Inmates at the Olympus Facility at the Utah State Prison are participating in a new recreational therapy that provides a chance to create and present art and music in a group setting. The recreation therapy program at Olympus, the prison’s mental health facility, offers a variety of courses to the inmates including classes in drawing, painting, music and creative writing.
Every eight weeks inmates sign up for and participate in classes that build and teach new skills. Currently, inmates teach drawing and painting. Recreational therapist Heidi Hill teaches music and writing classes.
At the end of each of the four eight-week courses, all of the classes meet together for an end of semester Creative and Expressive Arts Showcase Group. The inmates discuss and show their final projects and talk about what they learned. The presentations start with each inmate standing up, saying their name, which class they were in, and then showing what they learned or created.
“I’m proud and excited to have started a new program for inmates,” said Hill, who started at the facility in early 2017. “This ‘Creative and Expressive Arts Showcase Group’ helps them learn how to interact constructively with each other while sharing what they learned in the courses.”
After the discussion, which lasts around 30 minutes, the inmates can stay in the unit's shared dayroom and relax. Inmates also have the chance to earn a perfect attendance certificate during the end of the semester therapy class.
These programs not only serve the inmates by helping them gain skills needed to successfully transition back into the community once they have served their sentence. They also serve the public by giving offenders education, skills and different ways to cope with troubles, all of which help increase chances of success following release.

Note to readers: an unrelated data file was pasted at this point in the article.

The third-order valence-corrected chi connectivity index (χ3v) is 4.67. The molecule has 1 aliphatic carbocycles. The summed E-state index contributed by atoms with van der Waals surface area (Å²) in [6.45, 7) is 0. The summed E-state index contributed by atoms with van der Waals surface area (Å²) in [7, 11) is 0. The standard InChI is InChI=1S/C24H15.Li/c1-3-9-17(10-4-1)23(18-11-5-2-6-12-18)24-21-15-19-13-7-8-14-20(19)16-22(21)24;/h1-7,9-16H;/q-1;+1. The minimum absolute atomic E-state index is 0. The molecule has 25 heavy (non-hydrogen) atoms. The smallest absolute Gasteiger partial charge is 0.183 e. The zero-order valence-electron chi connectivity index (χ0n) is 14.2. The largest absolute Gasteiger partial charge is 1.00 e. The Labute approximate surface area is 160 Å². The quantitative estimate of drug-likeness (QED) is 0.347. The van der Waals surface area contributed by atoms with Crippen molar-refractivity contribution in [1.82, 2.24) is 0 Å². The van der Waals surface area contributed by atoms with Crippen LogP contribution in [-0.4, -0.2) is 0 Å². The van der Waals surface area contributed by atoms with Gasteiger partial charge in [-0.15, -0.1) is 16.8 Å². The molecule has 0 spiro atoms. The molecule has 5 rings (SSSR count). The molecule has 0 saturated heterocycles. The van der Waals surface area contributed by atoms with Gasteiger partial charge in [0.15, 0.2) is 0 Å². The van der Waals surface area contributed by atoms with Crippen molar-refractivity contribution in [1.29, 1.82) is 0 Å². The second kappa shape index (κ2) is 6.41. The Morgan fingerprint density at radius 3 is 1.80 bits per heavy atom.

“Recreational therapy classes not only teach the named skill, they also provide a therapeutic outlet,” says Hill. “In these creative and expressive art classes, inmates have to opportunity to build social skills such as communication and working with others.”
The weekly classes are first-come first-served. The type of class offered is rotated to ensure everyone has an opportunity to participate and learn. The size of the classes are limited to eight inmates. Hill hopes the Creative and Expressive Arts Showcase Group allows inmates to work toward a goal while bettering themselves, building confidence and creating good-natured relationships with other inmates.
The Olympus Facility houses about 130 inmates who are generally experiencing more severe mental illness that typically require psychotropic medications and frequent services from mental-health staff. The facility is located at the Utah State Prison in Draper.
-May 25, 2017